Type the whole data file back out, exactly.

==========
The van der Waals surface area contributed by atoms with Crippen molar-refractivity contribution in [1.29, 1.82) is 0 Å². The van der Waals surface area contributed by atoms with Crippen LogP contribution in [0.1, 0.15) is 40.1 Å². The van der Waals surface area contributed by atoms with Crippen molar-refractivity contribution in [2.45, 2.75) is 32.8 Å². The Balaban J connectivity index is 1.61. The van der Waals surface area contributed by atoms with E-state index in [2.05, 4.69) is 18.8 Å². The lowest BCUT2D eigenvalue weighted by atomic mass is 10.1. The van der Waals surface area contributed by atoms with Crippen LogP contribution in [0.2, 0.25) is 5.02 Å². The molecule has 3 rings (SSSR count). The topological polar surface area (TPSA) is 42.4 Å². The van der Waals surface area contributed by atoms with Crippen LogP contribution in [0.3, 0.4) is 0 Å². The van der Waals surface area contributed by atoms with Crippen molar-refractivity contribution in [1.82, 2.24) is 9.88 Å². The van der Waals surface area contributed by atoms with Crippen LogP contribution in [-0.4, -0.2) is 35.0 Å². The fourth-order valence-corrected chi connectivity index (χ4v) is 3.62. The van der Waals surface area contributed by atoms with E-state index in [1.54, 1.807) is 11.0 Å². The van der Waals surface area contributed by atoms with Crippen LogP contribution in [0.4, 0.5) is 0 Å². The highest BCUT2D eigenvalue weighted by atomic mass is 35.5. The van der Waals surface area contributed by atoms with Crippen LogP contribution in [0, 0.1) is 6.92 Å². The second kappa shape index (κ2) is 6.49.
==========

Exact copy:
The van der Waals surface area contributed by atoms with Crippen molar-refractivity contribution in [1.29, 1.82) is 0 Å². The van der Waals surface area contributed by atoms with Crippen LogP contribution in [0.1, 0.15) is 40.1 Å². The van der Waals surface area contributed by atoms with Crippen molar-refractivity contribution in [2.45, 2.75) is 32.8 Å². The Balaban J connectivity index is 1.61. The van der Waals surface area contributed by atoms with E-state index in [2.05, 4.69) is 18.8 Å². The lowest BCUT2D eigenvalue weighted by atomic mass is 10.1. The van der Waals surface area contributed by atoms with Crippen LogP contribution in [0.2, 0.25) is 5.02 Å². The molecule has 3 rings (SSSR count). The topological polar surface area (TPSA) is 42.4 Å². The van der Waals surface area contributed by atoms with Crippen LogP contribution in [0.3, 0.4) is 0 Å². The van der Waals surface area contributed by atoms with Crippen molar-refractivity contribution in [1.82, 2.24) is 9.88 Å². The van der Waals surface area contributed by atoms with Crippen LogP contribution in [-0.4, -0.2) is 35.0 Å². The fourth-order valence-corrected chi connectivity index (χ4v) is 3.62. The van der Waals surface area contributed by atoms with E-state index in [1.54, 1.807) is 11.0 Å². The van der Waals surface area contributed by atoms with Crippen LogP contribution in [0.4, 0.5) is 0 Å². The highest BCUT2D eigenvalue weighted by atomic mass is 35.5. The van der Waals surface area contributed by atoms with Crippen LogP contribution in [0, 0.1) is 6.92 Å². The second kappa shape index (κ2) is 6.49.